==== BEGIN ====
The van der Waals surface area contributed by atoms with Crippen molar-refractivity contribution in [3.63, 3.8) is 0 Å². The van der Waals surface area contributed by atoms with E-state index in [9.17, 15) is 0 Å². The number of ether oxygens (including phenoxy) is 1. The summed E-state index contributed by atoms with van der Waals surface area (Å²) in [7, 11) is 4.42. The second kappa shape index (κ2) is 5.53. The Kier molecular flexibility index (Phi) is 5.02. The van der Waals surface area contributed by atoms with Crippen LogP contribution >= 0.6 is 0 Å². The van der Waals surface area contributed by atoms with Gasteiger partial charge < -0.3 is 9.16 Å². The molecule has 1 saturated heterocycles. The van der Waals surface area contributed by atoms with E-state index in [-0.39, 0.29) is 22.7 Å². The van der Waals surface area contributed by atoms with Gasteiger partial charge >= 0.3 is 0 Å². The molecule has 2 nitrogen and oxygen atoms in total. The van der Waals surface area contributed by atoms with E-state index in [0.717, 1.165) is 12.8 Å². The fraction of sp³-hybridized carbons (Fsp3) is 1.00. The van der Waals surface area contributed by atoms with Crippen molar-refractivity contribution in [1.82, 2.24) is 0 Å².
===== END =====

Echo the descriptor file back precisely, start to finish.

The van der Waals surface area contributed by atoms with Crippen molar-refractivity contribution in [3.63, 3.8) is 0 Å². The van der Waals surface area contributed by atoms with E-state index in [9.17, 15) is 0 Å². The number of ether oxygens (including phenoxy) is 1. The summed E-state index contributed by atoms with van der Waals surface area (Å²) in [7, 11) is 4.42. The second kappa shape index (κ2) is 5.53. The Kier molecular flexibility index (Phi) is 5.02. The van der Waals surface area contributed by atoms with Crippen LogP contribution >= 0.6 is 0 Å². The van der Waals surface area contributed by atoms with Gasteiger partial charge < -0.3 is 9.16 Å². The molecule has 1 saturated heterocycles. The van der Waals surface area contributed by atoms with E-state index in [-0.39, 0.29) is 22.7 Å². The van der Waals surface area contributed by atoms with Gasteiger partial charge >= 0.3 is 0 Å². The molecule has 2 nitrogen and oxygen atoms in total. The van der Waals surface area contributed by atoms with E-state index in [0.717, 1.165) is 12.8 Å². The fraction of sp³-hybridized carbons (Fsp3) is 1.00. The van der Waals surface area contributed by atoms with Crippen molar-refractivity contribution in [1.82, 2.24) is 0 Å².